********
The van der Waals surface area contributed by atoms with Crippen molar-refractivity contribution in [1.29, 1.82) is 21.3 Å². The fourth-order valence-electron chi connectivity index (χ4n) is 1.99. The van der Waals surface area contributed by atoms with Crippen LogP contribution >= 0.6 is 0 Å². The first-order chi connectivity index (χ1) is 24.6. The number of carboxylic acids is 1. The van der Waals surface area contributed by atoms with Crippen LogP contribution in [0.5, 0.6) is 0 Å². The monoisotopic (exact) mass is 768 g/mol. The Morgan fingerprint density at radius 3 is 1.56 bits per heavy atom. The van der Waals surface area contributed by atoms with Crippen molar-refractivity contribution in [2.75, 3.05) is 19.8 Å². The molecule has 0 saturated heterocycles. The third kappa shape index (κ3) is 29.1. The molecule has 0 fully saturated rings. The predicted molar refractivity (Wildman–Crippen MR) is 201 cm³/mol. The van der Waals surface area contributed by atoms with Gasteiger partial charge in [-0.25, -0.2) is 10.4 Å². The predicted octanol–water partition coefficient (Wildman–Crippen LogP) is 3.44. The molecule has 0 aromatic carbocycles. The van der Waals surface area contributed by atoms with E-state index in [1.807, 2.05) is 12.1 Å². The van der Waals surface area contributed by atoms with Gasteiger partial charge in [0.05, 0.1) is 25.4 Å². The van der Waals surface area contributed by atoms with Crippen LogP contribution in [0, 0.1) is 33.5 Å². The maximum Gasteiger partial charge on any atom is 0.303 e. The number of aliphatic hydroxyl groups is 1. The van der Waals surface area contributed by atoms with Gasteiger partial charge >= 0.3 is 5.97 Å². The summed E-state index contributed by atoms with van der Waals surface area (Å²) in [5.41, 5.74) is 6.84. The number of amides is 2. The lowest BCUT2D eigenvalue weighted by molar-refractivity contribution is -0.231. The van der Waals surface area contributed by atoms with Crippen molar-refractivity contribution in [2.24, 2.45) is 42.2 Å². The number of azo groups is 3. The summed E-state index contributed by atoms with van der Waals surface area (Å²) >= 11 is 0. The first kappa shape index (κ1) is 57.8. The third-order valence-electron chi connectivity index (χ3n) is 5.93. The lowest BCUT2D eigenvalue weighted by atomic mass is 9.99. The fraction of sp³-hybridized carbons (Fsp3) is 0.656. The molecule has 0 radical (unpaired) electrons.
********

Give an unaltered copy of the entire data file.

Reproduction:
The van der Waals surface area contributed by atoms with Crippen molar-refractivity contribution in [1.29, 1.82) is 21.3 Å². The fourth-order valence-electron chi connectivity index (χ4n) is 1.99. The van der Waals surface area contributed by atoms with Crippen LogP contribution >= 0.6 is 0 Å². The first-order chi connectivity index (χ1) is 24.6. The number of carboxylic acids is 1. The van der Waals surface area contributed by atoms with Crippen LogP contribution in [0.5, 0.6) is 0 Å². The monoisotopic (exact) mass is 768 g/mol. The Morgan fingerprint density at radius 3 is 1.56 bits per heavy atom. The van der Waals surface area contributed by atoms with Crippen molar-refractivity contribution in [2.75, 3.05) is 19.8 Å². The molecule has 0 saturated heterocycles. The third kappa shape index (κ3) is 29.1. The molecule has 0 fully saturated rings. The predicted molar refractivity (Wildman–Crippen MR) is 201 cm³/mol. The van der Waals surface area contributed by atoms with Gasteiger partial charge in [-0.25, -0.2) is 10.4 Å². The predicted octanol–water partition coefficient (Wildman–Crippen LogP) is 3.44. The molecule has 0 aromatic carbocycles. The van der Waals surface area contributed by atoms with E-state index in [1.807, 2.05) is 12.1 Å². The van der Waals surface area contributed by atoms with Gasteiger partial charge in [0.05, 0.1) is 25.4 Å². The van der Waals surface area contributed by atoms with Crippen LogP contribution in [0, 0.1) is 33.5 Å². The maximum Gasteiger partial charge on any atom is 0.303 e. The number of aliphatic hydroxyl groups is 1. The van der Waals surface area contributed by atoms with Gasteiger partial charge >= 0.3 is 5.97 Å². The summed E-state index contributed by atoms with van der Waals surface area (Å²) in [5.41, 5.74) is 6.84. The number of amides is 2. The lowest BCUT2D eigenvalue weighted by molar-refractivity contribution is -0.231. The van der Waals surface area contributed by atoms with Crippen molar-refractivity contribution in [2.24, 2.45) is 42.2 Å². The number of azo groups is 3. The summed E-state index contributed by atoms with van der Waals surface area (Å²) >= 11 is 0. The first kappa shape index (κ1) is 57.8. The third-order valence-electron chi connectivity index (χ3n) is 5.93. The lowest BCUT2D eigenvalue weighted by atomic mass is 9.99. The fraction of sp³-hybridized carbons (Fsp3) is 0.656. The molecule has 0 radical (unpaired) electrons.